The National Skills Commission (NSC) is a new institution established by the federal government and a key implementation of one of the Joyce Review’s major recommendations.
The NSC is set to become the federal government’s portal for developing intelligence on Australia’s workforce in the VET sector – a sector whose importance has been made abundantly clear during the COVID-19 pandemic and economic recession, given the economy’s reliance on frontline and essential workers during lockdown and social distancing.
To provide intelligence about VET, the NSC is developing data bases full of information on:
- The VET labour market – identifying the shape of its recovery;
- Workforce changes – determining existing and future skills shortages or surplus;
- Changing skills needs – analysing structural shifts taking place in the labour market; and
- VET course pricing – reassessing supply and demand in VET-delivered training and qualifications to make it responsive to emerging and future skills needs.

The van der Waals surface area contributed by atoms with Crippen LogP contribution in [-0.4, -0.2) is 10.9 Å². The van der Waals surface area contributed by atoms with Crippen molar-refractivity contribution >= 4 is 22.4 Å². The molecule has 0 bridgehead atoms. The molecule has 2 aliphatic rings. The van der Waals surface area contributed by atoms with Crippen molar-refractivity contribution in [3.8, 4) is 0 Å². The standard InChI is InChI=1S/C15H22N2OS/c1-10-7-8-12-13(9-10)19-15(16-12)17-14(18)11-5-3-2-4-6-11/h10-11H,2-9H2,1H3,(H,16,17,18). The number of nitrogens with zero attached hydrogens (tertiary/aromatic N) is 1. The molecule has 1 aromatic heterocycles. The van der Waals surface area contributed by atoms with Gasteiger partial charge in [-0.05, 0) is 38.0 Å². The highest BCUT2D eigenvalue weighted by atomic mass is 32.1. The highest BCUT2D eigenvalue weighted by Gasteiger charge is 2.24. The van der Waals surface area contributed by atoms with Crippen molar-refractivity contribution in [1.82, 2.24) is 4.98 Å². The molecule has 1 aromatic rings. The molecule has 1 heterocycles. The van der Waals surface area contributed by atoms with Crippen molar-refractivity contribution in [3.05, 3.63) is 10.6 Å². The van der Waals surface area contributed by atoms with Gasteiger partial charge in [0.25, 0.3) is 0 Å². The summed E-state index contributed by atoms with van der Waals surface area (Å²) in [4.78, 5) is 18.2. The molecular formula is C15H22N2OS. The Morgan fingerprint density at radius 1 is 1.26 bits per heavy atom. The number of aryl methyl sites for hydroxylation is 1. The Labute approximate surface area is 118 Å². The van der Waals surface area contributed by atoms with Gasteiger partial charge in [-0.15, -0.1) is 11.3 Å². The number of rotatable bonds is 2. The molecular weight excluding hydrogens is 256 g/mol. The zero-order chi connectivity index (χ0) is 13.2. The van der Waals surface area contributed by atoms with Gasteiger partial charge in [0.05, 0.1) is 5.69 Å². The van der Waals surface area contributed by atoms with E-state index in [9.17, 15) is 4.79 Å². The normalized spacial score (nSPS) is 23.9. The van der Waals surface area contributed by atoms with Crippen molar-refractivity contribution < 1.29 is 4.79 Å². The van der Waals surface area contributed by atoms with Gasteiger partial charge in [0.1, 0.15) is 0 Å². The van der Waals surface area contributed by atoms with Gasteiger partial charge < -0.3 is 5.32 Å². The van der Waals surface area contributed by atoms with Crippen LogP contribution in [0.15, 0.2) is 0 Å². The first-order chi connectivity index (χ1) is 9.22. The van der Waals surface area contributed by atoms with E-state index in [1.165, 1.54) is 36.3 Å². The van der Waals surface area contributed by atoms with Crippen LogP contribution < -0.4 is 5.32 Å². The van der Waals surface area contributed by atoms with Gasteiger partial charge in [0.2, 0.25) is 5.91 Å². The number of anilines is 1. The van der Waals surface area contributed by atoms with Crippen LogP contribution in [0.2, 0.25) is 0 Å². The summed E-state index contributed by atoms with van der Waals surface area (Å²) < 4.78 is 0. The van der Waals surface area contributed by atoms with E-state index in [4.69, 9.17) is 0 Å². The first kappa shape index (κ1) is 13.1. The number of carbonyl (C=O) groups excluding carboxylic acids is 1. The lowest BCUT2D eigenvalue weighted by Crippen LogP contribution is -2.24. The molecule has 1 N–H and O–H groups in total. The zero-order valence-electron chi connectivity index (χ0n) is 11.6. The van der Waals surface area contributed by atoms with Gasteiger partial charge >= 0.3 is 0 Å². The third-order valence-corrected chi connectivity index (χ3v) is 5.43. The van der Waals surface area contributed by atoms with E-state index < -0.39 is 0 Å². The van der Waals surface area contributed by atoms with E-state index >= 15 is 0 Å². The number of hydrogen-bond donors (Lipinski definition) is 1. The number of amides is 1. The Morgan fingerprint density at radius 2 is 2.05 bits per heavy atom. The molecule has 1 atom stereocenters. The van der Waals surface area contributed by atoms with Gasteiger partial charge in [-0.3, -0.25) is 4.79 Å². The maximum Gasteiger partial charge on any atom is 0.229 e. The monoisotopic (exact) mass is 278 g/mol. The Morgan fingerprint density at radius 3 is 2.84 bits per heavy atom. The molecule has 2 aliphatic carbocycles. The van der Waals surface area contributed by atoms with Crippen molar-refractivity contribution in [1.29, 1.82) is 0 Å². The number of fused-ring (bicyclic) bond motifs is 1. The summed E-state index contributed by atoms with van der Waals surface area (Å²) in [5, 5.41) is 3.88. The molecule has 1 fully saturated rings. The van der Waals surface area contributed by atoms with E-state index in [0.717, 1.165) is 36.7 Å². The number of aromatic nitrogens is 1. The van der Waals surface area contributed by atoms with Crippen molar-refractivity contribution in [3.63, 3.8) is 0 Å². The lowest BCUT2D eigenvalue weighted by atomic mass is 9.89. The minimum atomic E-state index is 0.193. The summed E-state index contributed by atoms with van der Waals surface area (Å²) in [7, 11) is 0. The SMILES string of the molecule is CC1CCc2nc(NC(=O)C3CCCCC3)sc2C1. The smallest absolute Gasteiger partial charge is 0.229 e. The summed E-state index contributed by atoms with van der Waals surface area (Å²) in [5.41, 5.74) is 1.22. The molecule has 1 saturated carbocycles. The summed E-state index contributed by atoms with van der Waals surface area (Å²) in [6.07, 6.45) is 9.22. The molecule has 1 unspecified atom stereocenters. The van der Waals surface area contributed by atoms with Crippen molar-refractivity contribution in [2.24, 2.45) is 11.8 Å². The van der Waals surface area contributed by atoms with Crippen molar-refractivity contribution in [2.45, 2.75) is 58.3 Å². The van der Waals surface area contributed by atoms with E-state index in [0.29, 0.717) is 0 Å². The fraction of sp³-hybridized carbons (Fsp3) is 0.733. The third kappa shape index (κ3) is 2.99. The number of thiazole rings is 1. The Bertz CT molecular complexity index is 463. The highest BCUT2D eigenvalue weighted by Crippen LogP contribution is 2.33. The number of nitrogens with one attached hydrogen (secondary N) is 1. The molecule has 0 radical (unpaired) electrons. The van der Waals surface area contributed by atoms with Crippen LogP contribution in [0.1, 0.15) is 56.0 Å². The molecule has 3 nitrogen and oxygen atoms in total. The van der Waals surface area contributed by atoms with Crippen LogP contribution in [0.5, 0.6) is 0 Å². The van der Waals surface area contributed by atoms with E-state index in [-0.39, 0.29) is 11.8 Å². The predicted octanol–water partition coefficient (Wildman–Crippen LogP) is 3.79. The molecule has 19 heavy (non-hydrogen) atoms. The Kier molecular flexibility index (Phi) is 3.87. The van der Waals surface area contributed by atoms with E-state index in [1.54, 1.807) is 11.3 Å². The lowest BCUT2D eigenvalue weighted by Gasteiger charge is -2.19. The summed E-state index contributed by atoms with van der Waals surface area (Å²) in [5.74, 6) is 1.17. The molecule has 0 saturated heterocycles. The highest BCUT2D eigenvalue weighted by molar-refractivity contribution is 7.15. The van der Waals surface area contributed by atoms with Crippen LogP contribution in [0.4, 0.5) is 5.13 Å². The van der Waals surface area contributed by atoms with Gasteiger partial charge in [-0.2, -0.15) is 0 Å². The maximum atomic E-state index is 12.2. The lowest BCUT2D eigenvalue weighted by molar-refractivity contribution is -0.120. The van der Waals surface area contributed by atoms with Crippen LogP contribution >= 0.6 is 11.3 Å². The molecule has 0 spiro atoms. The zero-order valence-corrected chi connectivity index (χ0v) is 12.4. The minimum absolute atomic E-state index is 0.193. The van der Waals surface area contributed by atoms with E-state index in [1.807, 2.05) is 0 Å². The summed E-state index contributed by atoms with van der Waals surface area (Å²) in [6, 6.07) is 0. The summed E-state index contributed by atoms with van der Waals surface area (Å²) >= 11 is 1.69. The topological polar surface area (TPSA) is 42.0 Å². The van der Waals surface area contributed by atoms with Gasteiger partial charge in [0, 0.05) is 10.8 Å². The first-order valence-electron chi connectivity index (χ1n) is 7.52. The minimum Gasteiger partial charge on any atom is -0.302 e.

The focus of NSC is on long-term improvements across the skills system to develop the skilled workforces that will shape the future of work. In this remit it has an overall aim to be a ‘trusted and independent authority in the skills sector’, focused on long-term improvements across the skills system.
The NSC and ‘Data Science’
Importantly, the NSC is adopting ‘data science’ techniques to develop intelligence for the VET sector; so what is data science? Other than being declared the sexiest job title of the 21st century by Harvard Business Review, data science is about the use of scientific methods to extract knowledge from datasets. Data scientists deploy digital tools including data mining, machine learning and big data.
With the NSC’s adoption of data science techniques, the government has made clear that it recognises the importance of accurate and timely labour market information driven by the benefits of new technology tools. The projects that the NSC carries out hold potential for far-reaching capabilities to provide VET sector stakeholders, policy makers and decision makers with powerful information about jobs, skills and the training needed to develop a thriving future economy.